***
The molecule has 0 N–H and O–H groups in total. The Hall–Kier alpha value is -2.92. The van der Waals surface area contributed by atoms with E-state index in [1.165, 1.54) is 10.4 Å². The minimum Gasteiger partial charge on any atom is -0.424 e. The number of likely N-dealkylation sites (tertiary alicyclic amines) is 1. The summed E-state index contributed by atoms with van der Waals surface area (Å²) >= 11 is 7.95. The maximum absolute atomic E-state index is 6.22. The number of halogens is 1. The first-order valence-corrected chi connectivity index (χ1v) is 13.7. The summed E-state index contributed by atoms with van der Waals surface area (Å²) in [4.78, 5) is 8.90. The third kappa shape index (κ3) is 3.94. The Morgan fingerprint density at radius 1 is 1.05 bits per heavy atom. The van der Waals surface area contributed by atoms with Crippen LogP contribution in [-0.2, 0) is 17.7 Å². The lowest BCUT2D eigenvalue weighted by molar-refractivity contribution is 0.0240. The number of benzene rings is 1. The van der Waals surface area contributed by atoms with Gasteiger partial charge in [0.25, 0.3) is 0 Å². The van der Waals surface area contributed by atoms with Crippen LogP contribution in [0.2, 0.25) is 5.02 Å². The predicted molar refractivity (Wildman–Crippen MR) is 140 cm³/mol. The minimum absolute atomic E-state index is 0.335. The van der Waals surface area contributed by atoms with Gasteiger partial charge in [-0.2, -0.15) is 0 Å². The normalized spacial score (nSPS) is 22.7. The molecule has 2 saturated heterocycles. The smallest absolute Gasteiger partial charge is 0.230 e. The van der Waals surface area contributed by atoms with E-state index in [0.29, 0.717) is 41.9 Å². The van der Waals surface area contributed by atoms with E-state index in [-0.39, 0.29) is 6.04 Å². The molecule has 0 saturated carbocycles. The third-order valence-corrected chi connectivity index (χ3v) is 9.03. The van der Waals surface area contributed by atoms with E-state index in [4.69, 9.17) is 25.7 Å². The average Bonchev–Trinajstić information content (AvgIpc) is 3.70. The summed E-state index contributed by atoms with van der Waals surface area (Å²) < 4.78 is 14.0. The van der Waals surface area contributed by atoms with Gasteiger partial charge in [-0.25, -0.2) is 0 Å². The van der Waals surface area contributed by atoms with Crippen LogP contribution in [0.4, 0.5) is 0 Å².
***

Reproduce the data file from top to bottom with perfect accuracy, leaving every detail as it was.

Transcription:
The molecule has 0 N–H and O–H groups in total. The Hall–Kier alpha value is -2.92. The van der Waals surface area contributed by atoms with E-state index in [1.165, 1.54) is 10.4 Å². The minimum Gasteiger partial charge on any atom is -0.424 e. The number of likely N-dealkylation sites (tertiary alicyclic amines) is 1. The summed E-state index contributed by atoms with van der Waals surface area (Å²) >= 11 is 7.95. The maximum absolute atomic E-state index is 6.22. The number of halogens is 1. The first-order valence-corrected chi connectivity index (χ1v) is 13.7. The summed E-state index contributed by atoms with van der Waals surface area (Å²) in [4.78, 5) is 8.90. The third kappa shape index (κ3) is 3.94. The Morgan fingerprint density at radius 1 is 1.05 bits per heavy atom. The van der Waals surface area contributed by atoms with Crippen LogP contribution in [-0.2, 0) is 17.7 Å². The lowest BCUT2D eigenvalue weighted by molar-refractivity contribution is 0.0240. The number of benzene rings is 1. The van der Waals surface area contributed by atoms with Gasteiger partial charge in [0.25, 0.3) is 0 Å². The van der Waals surface area contributed by atoms with Crippen LogP contribution in [0.2, 0.25) is 5.02 Å². The predicted molar refractivity (Wildman–Crippen MR) is 140 cm³/mol. The minimum absolute atomic E-state index is 0.335. The van der Waals surface area contributed by atoms with Gasteiger partial charge in [-0.2, -0.15) is 0 Å². The normalized spacial score (nSPS) is 22.7. The molecule has 2 saturated heterocycles. The smallest absolute Gasteiger partial charge is 0.230 e. The van der Waals surface area contributed by atoms with E-state index in [0.29, 0.717) is 41.9 Å². The van der Waals surface area contributed by atoms with E-state index in [-0.39, 0.29) is 6.04 Å². The molecule has 0 saturated carbocycles. The third-order valence-corrected chi connectivity index (χ3v) is 9.03. The van der Waals surface area contributed by atoms with E-state index in [4.69, 9.17) is 25.7 Å². The average Bonchev–Trinajstić information content (AvgIpc) is 3.70. The summed E-state index contributed by atoms with van der Waals surface area (Å²) < 4.78 is 14.0. The van der Waals surface area contributed by atoms with Gasteiger partial charge in [-0.25, -0.2) is 0 Å². The van der Waals surface area contributed by atoms with Crippen LogP contribution in [0.4, 0.5) is 0 Å².